Yesterday, I had a session with a writing mentor. Maria, a fellow psychology student, was kind enough to see me and give her opinion of my work so far. I took with me two rough pieces of writing, my purging/understanding and my ideas for things to critically assess. I also took with me a grumbling feeling of dissatisfaction about the way things are going with my research.
Although I’m really enjoying my journey into Freud’s life and work and the places this is taking me, I’m beginning to feel that the topic has been so thoroughly discussed that there is little scope for any real, original input from me. In my more pessimistic moments I think that since my essay is inevitably going to be a patchwork of other people’s opinions, I might as well stop flailing around trying to be fresh, save myself some grief and just get stitching. Something in me, though, resists. I don’t like many of the critiques I have found, especially the ones that quibble over the accuracy of various translations of Freud’s work. They seem to be avoiding the issue – sophistry rather than psychology. Also, I have been quite surprised by my findings so far, and this indicates that there is a tiny crack of opportunity through which the Edelweiss of originality might push. I fantasise about a world-weary Freud-averse psychology lecturer reading my essay and saying, ‘Well, fancy that. Perhaps this theory isn’t deader than the Dodo after all!’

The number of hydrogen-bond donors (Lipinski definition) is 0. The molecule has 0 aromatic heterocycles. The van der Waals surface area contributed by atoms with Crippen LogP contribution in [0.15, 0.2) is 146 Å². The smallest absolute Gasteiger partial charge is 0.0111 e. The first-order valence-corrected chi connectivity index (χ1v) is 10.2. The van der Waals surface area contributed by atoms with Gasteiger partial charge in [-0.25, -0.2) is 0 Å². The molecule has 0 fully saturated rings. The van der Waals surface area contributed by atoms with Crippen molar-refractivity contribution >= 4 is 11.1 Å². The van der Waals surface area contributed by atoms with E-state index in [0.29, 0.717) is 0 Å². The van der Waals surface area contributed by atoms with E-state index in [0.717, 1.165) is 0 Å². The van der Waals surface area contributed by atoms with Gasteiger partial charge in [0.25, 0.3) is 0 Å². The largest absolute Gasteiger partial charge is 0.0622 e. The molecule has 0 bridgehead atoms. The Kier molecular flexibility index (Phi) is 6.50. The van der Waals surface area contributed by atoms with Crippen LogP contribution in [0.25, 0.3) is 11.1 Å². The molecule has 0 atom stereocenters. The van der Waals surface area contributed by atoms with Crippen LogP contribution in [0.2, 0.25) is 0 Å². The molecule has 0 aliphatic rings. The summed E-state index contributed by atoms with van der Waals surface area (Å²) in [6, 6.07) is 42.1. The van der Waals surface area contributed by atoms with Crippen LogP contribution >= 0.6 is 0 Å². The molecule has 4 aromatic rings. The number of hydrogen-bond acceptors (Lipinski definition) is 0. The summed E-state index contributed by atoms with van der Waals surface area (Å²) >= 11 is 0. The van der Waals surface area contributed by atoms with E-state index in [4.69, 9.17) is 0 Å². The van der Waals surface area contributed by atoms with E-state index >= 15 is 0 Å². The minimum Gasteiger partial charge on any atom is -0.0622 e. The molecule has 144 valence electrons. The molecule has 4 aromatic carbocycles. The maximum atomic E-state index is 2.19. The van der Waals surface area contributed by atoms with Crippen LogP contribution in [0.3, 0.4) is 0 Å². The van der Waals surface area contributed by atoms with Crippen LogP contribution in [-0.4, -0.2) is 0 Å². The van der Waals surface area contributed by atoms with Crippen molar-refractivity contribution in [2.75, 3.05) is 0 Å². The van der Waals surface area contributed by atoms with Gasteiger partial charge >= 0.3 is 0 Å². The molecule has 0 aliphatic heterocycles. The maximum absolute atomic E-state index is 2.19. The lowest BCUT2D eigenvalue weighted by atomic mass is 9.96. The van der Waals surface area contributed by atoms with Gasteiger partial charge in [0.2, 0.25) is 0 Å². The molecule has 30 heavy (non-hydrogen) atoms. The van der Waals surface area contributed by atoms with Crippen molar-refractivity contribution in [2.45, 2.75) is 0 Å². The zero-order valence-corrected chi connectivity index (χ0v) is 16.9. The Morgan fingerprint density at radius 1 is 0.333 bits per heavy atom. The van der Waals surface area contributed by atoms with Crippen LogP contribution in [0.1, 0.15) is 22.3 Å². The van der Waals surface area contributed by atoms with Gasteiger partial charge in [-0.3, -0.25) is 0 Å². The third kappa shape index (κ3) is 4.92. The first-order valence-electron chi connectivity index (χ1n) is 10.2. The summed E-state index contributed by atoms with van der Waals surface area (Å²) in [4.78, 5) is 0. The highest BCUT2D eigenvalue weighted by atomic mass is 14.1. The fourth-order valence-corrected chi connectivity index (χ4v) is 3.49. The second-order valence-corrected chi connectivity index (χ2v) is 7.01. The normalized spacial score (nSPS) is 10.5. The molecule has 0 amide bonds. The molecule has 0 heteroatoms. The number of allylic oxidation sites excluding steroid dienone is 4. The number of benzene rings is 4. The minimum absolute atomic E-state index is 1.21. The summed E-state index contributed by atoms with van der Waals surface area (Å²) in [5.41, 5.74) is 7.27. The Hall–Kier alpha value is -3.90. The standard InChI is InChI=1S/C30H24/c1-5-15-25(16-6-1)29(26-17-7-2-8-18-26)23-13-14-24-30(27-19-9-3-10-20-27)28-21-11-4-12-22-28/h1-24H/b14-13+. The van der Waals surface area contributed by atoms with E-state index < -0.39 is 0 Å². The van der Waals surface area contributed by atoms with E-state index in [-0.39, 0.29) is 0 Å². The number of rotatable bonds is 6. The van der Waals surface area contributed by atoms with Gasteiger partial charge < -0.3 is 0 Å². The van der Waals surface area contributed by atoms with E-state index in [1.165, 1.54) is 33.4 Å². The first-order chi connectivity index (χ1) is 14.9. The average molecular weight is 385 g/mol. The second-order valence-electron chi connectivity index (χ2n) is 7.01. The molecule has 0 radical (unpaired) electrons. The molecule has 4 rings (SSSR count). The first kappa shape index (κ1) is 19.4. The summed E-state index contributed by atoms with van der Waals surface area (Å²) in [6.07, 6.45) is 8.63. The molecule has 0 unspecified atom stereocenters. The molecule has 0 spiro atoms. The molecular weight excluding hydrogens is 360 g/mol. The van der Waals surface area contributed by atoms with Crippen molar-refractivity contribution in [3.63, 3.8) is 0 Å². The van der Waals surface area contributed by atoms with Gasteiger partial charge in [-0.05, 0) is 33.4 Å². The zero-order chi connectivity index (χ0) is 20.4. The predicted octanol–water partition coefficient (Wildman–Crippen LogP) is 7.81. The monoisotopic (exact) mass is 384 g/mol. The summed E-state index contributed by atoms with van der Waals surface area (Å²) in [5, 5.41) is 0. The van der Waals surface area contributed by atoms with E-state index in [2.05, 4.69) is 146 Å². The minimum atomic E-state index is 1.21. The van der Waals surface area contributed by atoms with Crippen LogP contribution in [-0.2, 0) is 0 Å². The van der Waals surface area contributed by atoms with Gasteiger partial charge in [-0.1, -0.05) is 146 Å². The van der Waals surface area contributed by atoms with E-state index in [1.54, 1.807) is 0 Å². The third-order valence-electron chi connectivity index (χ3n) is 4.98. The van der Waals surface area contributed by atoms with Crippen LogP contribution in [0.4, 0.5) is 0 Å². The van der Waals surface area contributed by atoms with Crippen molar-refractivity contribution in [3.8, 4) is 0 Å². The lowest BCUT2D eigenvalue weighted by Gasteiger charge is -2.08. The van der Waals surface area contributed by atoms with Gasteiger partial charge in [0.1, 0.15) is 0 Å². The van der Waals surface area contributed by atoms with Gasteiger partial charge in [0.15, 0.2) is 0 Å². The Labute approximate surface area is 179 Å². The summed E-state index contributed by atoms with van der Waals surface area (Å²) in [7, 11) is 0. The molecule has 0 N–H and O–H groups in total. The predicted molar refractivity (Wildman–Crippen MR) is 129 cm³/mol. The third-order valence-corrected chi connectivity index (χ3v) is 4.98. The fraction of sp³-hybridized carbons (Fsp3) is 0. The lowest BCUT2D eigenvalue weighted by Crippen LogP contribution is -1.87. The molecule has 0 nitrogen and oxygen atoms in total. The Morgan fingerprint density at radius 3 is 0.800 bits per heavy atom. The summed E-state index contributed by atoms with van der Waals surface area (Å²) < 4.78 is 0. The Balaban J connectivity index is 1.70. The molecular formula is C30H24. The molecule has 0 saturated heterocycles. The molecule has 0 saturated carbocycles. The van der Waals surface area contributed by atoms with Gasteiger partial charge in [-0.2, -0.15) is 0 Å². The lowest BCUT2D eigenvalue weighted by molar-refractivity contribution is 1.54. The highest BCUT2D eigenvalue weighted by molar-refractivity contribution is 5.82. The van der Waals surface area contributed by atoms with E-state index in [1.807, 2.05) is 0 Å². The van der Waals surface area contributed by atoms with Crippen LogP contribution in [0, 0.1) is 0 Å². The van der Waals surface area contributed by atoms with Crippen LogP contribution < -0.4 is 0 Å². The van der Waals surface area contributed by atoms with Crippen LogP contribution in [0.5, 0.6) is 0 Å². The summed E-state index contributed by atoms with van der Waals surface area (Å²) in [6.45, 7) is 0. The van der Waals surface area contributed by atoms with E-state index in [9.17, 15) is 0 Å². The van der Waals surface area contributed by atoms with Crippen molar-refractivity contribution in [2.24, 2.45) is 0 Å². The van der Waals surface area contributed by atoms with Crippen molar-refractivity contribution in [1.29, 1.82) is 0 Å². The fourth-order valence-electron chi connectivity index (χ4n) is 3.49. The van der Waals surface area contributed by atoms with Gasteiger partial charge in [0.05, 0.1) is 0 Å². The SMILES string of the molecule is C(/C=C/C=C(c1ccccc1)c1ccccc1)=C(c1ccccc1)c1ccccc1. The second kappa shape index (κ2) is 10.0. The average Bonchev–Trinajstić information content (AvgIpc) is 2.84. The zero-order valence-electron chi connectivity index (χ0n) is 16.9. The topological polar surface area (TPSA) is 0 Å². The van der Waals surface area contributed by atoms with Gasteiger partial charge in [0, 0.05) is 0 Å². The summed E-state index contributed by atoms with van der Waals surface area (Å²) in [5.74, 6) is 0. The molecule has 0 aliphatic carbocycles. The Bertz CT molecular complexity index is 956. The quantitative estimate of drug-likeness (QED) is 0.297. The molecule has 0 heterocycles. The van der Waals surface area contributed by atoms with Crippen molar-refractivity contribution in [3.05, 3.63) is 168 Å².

So, I went for a mentoring session in the hope of finding an angle. Maria didn’t disappoint. Delightfully, before we even began our session, she declared herself to be a Freud sceptic. This made me happy, for the reasons given above. Next, she took her time reading through my sheets of ideas while I surfed the internet and sipped my coffee. (The writing center at London Met, for those of you who don’t know it, is a delightful, serene, coffee-scented scholastic paradise. There’s chocolate, too.)
Maria’s first comment was interesting. “You say that Freud’s theory is difficult to validate and is unscientific by today’s standards,” she began, “but what did it look like back then? It would be really interesting to have the contrast.” I agree, although it means a significant return to the library. But hey, no pain no gain. Then she pointed out that Freud was more of a Coelacanth than a Dodo. (You may recall the fairly recent flurry of interest in the Coelacanth, the so-called ‘fossil fish’. Held to be long extinct, it was discovered serenely swimming around near South Africa, unevolved and unrepentant.)
So yes, it’s undeniable, even to unbelievers, that Freud is a psychological icon. The reason for this seems ironically to lie in the fact that his theories are resistant to scientific testing – the other side of this coin being that they are difficult to refute definitively. So, my essay might plot Freud’s star from its zenith through its wilderness years and to its recent tentative, gentle ascendancy. With Maria’s help, I have found a possible angle. I can be an artisan needlewoman rather than a sweatshop labourer. And I suspect I may have infected her with a grudging respect for the grand old father of psychoanalysis.